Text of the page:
Most Americans are at least peripherally familiar with the concept of “the big lie,” as it has migrated into our pop-culture lexicon. The expression was originally used by Hitler in his infamous Mein Kampf to describe a propaganda technique: If you tell a lie big enough and keep repeating it, people will eventually come to believe it. Modern-day propagandists have refined such techniques; using data from social scientists to exploit the cognitive biases and logical fallacies that we humans innately possess. The rise of so-called "Timeshare Exit Companies" has perplexed many timeshare industry professionals in recent years. It is hard to see the appeal of paying $5,000 (or more) to a third-party exit company for the "privilege" of defaulting on your timeshare mortgage and severely damaging your credit. Timeshare developers have rightly taken legal action to prevent these companies from defrauding owners and spreading disinformation that damages the industry, yet the appeal of exit company messaging remains largely misunderstood.
Why wouldn’t an owner seeking an exit try to sell the timeshare instead? (a lower cost and lower risk option) Why not use the $5,000 to pay off the mortgage and the give the timeshare away or back to the resort? Given the myriad consumer protections provided to timeshare buyers at the time of sale, why would it seem plausible that lying about the sale process after the fact would be an effective exit strategy? (let alone one worth $5,000) In my analysis, these questions can be fully answered only by unpacking “the big lie” embedded in the false logic of timeshare exit companies.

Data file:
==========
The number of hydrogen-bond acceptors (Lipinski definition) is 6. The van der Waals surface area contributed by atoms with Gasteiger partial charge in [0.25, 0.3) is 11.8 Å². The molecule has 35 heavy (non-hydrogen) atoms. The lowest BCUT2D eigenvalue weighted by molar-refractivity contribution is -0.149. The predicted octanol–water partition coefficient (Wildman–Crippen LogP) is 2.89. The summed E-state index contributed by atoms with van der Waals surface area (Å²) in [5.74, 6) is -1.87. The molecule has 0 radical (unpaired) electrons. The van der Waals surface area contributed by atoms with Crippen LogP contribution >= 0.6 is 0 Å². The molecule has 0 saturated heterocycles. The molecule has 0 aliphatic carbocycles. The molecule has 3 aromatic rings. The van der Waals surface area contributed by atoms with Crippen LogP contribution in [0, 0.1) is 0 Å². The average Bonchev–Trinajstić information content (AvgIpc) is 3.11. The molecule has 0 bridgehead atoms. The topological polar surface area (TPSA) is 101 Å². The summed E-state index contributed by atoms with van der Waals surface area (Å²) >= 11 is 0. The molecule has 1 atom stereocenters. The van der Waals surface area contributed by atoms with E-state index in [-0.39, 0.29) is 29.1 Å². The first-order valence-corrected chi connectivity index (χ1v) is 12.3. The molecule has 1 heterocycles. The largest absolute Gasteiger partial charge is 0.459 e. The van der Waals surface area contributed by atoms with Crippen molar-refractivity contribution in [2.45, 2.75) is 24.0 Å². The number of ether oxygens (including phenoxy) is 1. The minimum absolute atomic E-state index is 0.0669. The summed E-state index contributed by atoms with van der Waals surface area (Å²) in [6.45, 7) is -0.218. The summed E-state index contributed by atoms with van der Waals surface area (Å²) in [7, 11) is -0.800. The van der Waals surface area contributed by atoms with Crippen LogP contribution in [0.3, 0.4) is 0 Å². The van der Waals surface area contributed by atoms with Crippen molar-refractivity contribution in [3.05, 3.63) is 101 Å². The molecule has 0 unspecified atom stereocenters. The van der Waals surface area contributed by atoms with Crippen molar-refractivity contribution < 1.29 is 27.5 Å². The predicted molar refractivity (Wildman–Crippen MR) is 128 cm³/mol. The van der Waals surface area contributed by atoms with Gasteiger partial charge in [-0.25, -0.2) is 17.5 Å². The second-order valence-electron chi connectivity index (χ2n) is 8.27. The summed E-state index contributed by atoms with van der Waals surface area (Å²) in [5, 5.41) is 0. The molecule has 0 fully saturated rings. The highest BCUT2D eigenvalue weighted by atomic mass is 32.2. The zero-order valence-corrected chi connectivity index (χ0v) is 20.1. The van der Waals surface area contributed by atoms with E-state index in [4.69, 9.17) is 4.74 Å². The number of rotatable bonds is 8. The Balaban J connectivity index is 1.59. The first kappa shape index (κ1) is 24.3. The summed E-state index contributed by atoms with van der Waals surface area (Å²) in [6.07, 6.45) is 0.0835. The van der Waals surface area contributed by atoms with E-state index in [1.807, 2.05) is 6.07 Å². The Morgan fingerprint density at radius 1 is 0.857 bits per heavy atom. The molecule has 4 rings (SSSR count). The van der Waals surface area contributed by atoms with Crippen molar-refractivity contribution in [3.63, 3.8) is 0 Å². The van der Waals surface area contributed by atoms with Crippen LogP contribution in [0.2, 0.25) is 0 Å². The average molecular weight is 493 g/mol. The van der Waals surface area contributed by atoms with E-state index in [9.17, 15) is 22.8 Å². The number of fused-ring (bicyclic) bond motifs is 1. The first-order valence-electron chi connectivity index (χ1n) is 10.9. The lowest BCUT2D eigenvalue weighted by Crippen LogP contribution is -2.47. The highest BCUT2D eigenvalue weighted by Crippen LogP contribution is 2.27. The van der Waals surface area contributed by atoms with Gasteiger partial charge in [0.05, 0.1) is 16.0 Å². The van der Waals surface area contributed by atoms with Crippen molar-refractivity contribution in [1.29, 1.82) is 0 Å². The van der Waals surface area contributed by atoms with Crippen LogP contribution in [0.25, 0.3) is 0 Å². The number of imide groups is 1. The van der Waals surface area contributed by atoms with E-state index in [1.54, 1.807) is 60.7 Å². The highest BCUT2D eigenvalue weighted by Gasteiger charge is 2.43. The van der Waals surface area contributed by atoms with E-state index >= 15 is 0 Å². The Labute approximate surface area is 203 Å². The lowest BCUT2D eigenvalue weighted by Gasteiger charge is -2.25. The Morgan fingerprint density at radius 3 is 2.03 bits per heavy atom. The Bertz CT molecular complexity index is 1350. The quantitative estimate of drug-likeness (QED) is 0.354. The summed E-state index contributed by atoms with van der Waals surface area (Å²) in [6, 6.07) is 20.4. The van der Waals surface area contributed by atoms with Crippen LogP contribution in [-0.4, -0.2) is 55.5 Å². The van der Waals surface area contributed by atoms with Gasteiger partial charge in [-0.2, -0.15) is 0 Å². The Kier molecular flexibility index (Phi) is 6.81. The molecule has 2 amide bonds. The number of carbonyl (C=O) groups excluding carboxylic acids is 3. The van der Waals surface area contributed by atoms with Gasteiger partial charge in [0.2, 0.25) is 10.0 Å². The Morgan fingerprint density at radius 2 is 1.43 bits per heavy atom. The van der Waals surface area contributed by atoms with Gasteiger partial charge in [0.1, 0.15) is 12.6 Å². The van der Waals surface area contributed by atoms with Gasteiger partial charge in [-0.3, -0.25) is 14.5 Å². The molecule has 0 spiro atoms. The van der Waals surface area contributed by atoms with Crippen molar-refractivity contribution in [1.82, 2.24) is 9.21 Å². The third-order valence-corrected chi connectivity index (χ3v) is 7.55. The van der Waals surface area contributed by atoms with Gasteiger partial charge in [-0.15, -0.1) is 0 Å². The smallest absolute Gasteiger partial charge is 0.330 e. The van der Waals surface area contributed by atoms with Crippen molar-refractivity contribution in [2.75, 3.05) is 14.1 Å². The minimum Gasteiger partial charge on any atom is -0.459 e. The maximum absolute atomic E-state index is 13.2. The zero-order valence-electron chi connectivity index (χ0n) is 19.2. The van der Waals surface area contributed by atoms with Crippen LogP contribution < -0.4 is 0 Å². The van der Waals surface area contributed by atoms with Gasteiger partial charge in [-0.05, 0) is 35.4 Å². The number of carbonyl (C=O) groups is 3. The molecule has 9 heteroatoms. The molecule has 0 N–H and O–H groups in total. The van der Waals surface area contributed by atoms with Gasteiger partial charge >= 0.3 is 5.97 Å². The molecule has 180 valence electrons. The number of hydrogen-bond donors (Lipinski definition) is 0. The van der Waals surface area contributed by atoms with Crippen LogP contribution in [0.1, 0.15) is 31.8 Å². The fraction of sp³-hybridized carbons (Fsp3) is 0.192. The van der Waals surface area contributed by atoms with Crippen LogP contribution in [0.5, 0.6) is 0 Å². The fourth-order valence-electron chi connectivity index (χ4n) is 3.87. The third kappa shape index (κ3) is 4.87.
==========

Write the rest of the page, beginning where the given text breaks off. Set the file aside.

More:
Understanding the Mindset of the Owner Who Wants to Sell
Our company has helped thousands of owners sell their timeshares over the past 13 years. During that time, we’ve logged over ¼ million consultations with timeshare owners who are considering their resale (exit) options. We’ve found that, almost universally, these owners want the process of selling their timeshare to be fast, or more accurately “immediate.” The truth, of course, is that selling a timeshare is not an immediate process. It’s a process that can take months, or even years. (There are good reasons for this addressed elsewhere on this blog.) The point here is that because owners who want to sell expect an immediate exit they are susceptible to confirmation bias: “the tendency to search for, interpret, focus on and remember information in a way that confirms one's preconceptions.” No honest approach at helping them is going to confirm their desire for an immediate sale or exit. While many owners we consult with are willing to reconsider their preconceptions and buckle-in for the duration, many more refuse to do so and move on to seek confirmation elsewhere.
A Match Made in Hell
Given the preexisting biases timeshare owners seeking an exit bring with them, once contact with an exit company occurs they are perfectly primed to accept the big lie: Timeshares should be a highly-liquid asset, and that they are demonstrably not proves they are fraudulent.
There is so much wrong with this idea that it would take several blog posts to thoroughly refute it… Yet, consider that regardless of veracity, this lie is highly persuasive on multiple levels: It confirms the rightfulness of the owner’s existing preference for an immediate exit, it includes an element of truth in that timeshare is not a liquid asset, it provides a convenient scapegoat by painting the timeshare developer as fraudulent, and it conceals the underlying false logic about what a timeshare “should” be.
Poisoning Minds $5,000 at a Time